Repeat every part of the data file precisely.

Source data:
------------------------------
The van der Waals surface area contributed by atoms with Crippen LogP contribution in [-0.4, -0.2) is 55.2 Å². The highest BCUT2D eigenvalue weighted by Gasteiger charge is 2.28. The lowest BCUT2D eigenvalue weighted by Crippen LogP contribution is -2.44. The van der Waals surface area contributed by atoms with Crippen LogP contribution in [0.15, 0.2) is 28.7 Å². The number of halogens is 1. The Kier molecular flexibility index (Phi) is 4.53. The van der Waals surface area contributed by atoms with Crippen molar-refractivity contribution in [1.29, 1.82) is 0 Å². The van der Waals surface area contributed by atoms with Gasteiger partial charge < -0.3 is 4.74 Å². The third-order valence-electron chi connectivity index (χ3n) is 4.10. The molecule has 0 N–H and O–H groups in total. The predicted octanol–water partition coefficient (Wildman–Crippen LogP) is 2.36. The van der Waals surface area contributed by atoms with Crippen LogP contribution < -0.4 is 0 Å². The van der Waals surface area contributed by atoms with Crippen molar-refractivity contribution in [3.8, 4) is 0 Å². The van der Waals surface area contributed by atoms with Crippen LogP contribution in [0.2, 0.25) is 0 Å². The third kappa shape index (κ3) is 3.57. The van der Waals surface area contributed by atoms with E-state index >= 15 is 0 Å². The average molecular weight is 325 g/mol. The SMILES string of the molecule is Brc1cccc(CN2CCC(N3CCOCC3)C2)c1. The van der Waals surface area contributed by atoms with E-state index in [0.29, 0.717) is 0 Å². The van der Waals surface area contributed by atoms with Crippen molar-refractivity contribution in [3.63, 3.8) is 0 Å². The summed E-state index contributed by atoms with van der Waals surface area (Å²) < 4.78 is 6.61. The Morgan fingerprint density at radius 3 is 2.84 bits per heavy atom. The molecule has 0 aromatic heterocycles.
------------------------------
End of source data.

The van der Waals surface area contributed by atoms with Crippen LogP contribution in [-0.4, -0.2) is 55.2 Å². The highest BCUT2D eigenvalue weighted by Gasteiger charge is 2.28. The lowest BCUT2D eigenvalue weighted by Crippen LogP contribution is -2.44. The van der Waals surface area contributed by atoms with Crippen LogP contribution in [0.15, 0.2) is 28.7 Å². The number of halogens is 1. The Kier molecular flexibility index (Phi) is 4.53. The van der Waals surface area contributed by atoms with Crippen molar-refractivity contribution in [1.29, 1.82) is 0 Å². The van der Waals surface area contributed by atoms with Gasteiger partial charge < -0.3 is 4.74 Å². The third-order valence-electron chi connectivity index (χ3n) is 4.10. The molecule has 0 N–H and O–H groups in total. The predicted octanol–water partition coefficient (Wildman–Crippen LogP) is 2.36. The van der Waals surface area contributed by atoms with Crippen LogP contribution < -0.4 is 0 Å². The van der Waals surface area contributed by atoms with Crippen molar-refractivity contribution in [3.8, 4) is 0 Å². The van der Waals surface area contributed by atoms with Crippen LogP contribution in [0.2, 0.25) is 0 Å². The third kappa shape index (κ3) is 3.57. The van der Waals surface area contributed by atoms with E-state index >= 15 is 0 Å². The average molecular weight is 325 g/mol. The SMILES string of the molecule is Brc1cccc(CN2CCC(N3CCOCC3)C2)c1. The van der Waals surface area contributed by atoms with E-state index in [0.29, 0.717) is 0 Å². The van der Waals surface area contributed by atoms with Crippen molar-refractivity contribution in [3.63, 3.8) is 0 Å². The summed E-state index contributed by atoms with van der Waals surface area (Å²) < 4.78 is 6.61. The Morgan fingerprint density at radius 3 is 2.84 bits per heavy atom. The molecule has 0 aromatic heterocycles.